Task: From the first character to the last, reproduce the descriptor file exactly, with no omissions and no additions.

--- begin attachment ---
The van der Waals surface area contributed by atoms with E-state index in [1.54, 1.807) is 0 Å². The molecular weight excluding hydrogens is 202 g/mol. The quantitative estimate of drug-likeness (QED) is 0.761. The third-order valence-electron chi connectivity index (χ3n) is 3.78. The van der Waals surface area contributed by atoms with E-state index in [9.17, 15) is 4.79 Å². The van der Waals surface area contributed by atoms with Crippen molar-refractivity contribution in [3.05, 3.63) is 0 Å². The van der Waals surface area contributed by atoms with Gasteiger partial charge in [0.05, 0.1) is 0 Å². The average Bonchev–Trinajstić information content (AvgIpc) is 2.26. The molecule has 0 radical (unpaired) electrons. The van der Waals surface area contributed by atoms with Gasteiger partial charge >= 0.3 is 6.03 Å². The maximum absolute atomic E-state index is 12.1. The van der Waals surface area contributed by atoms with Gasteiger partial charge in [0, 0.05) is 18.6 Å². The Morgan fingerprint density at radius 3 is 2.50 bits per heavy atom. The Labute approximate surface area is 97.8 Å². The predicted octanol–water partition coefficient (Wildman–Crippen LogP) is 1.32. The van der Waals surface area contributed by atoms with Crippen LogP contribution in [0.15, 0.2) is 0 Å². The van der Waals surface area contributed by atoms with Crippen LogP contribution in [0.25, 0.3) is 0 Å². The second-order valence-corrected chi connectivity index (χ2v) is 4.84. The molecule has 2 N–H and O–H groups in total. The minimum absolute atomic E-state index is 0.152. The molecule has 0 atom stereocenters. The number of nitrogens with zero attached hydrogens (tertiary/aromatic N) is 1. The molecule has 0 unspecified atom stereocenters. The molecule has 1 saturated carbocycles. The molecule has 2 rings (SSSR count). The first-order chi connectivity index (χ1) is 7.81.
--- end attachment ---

The van der Waals surface area contributed by atoms with E-state index in [1.54, 1.807) is 0 Å². The molecular weight excluding hydrogens is 202 g/mol. The quantitative estimate of drug-likeness (QED) is 0.761. The third-order valence-electron chi connectivity index (χ3n) is 3.78. The van der Waals surface area contributed by atoms with E-state index in [9.17, 15) is 4.79 Å². The van der Waals surface area contributed by atoms with Crippen molar-refractivity contribution in [3.05, 3.63) is 0 Å². The van der Waals surface area contributed by atoms with Gasteiger partial charge in [0.05, 0.1) is 0 Å². The average Bonchev–Trinajstić information content (AvgIpc) is 2.26. The molecule has 0 radical (unpaired) electrons. The van der Waals surface area contributed by atoms with Gasteiger partial charge >= 0.3 is 6.03 Å². The maximum absolute atomic E-state index is 12.1. The van der Waals surface area contributed by atoms with Gasteiger partial charge in [0, 0.05) is 18.6 Å². The Morgan fingerprint density at radius 3 is 2.50 bits per heavy atom. The Labute approximate surface area is 97.8 Å². The predicted octanol–water partition coefficient (Wildman–Crippen LogP) is 1.32. The van der Waals surface area contributed by atoms with Crippen LogP contribution in [0.15, 0.2) is 0 Å². The van der Waals surface area contributed by atoms with Crippen LogP contribution in [0.25, 0.3) is 0 Å². The second-order valence-corrected chi connectivity index (χ2v) is 4.84. The molecule has 2 N–H and O–H groups in total. The minimum absolute atomic E-state index is 0.152. The molecule has 0 atom stereocenters. The number of nitrogens with zero attached hydrogens (tertiary/aromatic N) is 1. The molecule has 0 unspecified atom stereocenters. The molecule has 1 saturated carbocycles. The molecule has 2 rings (SSSR count). The first-order chi connectivity index (χ1) is 7.81.